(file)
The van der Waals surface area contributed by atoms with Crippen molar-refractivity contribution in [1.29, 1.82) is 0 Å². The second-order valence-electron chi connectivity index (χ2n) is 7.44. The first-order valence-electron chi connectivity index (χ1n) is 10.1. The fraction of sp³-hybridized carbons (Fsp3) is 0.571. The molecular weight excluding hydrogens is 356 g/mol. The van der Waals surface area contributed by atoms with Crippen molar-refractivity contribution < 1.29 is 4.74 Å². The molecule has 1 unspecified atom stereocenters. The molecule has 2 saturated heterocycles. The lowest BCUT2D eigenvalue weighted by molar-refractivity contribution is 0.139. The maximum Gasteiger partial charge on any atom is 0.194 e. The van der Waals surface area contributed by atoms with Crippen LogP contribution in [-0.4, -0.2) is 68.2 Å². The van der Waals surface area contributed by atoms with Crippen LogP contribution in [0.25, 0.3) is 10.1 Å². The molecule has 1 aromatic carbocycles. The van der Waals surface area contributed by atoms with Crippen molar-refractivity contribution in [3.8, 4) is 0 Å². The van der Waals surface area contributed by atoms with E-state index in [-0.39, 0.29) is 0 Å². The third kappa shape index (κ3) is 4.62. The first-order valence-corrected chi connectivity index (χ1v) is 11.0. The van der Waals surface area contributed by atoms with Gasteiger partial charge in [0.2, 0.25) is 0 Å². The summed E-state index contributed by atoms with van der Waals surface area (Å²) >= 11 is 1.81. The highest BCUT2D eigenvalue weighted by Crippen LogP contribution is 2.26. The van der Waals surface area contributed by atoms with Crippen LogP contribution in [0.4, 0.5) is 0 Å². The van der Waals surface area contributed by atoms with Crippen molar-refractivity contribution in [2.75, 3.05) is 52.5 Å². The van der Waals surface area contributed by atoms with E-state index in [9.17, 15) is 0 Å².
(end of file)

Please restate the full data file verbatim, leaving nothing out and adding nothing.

The van der Waals surface area contributed by atoms with Crippen molar-refractivity contribution in [1.29, 1.82) is 0 Å². The second-order valence-electron chi connectivity index (χ2n) is 7.44. The first-order valence-electron chi connectivity index (χ1n) is 10.1. The fraction of sp³-hybridized carbons (Fsp3) is 0.571. The molecular weight excluding hydrogens is 356 g/mol. The van der Waals surface area contributed by atoms with Crippen molar-refractivity contribution < 1.29 is 4.74 Å². The molecule has 1 unspecified atom stereocenters. The molecule has 2 saturated heterocycles. The lowest BCUT2D eigenvalue weighted by molar-refractivity contribution is 0.139. The maximum Gasteiger partial charge on any atom is 0.194 e. The van der Waals surface area contributed by atoms with Crippen LogP contribution in [-0.4, -0.2) is 68.2 Å². The van der Waals surface area contributed by atoms with Crippen LogP contribution in [0.25, 0.3) is 10.1 Å². The molecule has 1 aromatic carbocycles. The van der Waals surface area contributed by atoms with Crippen molar-refractivity contribution in [3.8, 4) is 0 Å². The van der Waals surface area contributed by atoms with E-state index in [-0.39, 0.29) is 0 Å². The third kappa shape index (κ3) is 4.62. The first-order valence-corrected chi connectivity index (χ1v) is 11.0. The van der Waals surface area contributed by atoms with Gasteiger partial charge in [0.2, 0.25) is 0 Å². The summed E-state index contributed by atoms with van der Waals surface area (Å²) >= 11 is 1.81. The highest BCUT2D eigenvalue weighted by Crippen LogP contribution is 2.26. The van der Waals surface area contributed by atoms with Crippen LogP contribution in [0.4, 0.5) is 0 Å². The van der Waals surface area contributed by atoms with Crippen molar-refractivity contribution in [2.75, 3.05) is 52.5 Å². The van der Waals surface area contributed by atoms with E-state index in [9.17, 15) is 0 Å².